Cybernetic Sources -- The Historical Sciences in the Age of Digitization

Chair: Mark Schneider

List of participants

Mark Schneider
Instead of an introduction: Some remarks on digitization with East-Asian writing systems
Camillo Formigatti
<title type="alt" xml:lang="eng">TEI and cataloging Sanskrit manuscripts</title>
Vanja Štefanec
Natural language processing in philological research


Libraries are digitized and put online, respectable publishing houses make their products availabe on homepages, historical documents or literary works are photographed, digitized and presented to the general public. Important sources are text-genetically analyzed and electronically edited, seminal Western dictionaries are input in China, made searchable and sold on CD-ROM or made accessible on University servers. The international scientific community has never been so closely linked, never has there been so much material available to so many researchers of the Historical Sciences. It sounds like a Garden of Eden.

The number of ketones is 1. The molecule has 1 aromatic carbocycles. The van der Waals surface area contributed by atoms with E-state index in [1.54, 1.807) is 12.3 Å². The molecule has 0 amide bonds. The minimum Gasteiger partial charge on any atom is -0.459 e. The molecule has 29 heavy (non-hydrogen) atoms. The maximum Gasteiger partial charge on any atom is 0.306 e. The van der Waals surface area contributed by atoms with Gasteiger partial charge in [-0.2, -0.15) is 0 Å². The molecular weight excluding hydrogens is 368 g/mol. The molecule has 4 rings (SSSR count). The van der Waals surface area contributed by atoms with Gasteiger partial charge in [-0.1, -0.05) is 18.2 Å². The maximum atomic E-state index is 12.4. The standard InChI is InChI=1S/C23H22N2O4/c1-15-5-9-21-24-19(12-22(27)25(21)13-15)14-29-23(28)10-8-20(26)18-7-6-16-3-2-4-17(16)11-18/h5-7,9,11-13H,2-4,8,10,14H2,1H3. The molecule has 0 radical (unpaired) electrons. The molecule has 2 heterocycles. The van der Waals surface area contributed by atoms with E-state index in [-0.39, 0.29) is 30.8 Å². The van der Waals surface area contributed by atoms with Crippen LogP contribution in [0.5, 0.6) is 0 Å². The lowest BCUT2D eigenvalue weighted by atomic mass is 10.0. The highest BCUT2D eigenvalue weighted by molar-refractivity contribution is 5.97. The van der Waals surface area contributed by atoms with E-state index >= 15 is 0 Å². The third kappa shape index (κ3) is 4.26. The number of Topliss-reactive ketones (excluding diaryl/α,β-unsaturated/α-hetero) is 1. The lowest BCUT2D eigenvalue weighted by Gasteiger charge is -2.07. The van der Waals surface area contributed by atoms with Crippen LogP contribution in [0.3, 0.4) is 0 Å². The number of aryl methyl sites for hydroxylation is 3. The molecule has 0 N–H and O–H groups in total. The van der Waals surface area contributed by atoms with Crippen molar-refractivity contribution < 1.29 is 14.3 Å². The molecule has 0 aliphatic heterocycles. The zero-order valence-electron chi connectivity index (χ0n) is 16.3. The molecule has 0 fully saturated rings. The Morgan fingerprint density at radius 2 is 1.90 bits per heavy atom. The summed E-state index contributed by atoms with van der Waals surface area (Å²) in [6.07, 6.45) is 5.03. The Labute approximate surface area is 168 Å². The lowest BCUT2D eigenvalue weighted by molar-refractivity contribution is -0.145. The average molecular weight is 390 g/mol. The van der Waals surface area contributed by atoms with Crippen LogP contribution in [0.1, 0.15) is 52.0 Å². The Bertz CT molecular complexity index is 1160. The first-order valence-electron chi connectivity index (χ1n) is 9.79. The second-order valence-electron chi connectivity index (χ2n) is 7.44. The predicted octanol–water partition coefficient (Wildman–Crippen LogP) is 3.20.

So, is all sunshine and roses, or are there one or two snakes hidden in the branches? What are the new methods we can bring to bear on our sources? Do the new possibilities make our life easier, and produce better results? Are modern researchers really in a better position to do their work than their colleagues of a generation ago? Or are there new obstacles, new problems to consider? These are some of the questions we want to address in this panel.

Call for papers

We invite papers dealing with topics relating to above questions. The geographical focus need not be limited to South-Asia. Indeed, Researchers on exotic fields such as Japan, the Islamic World or Italian History would be warmly welcomed.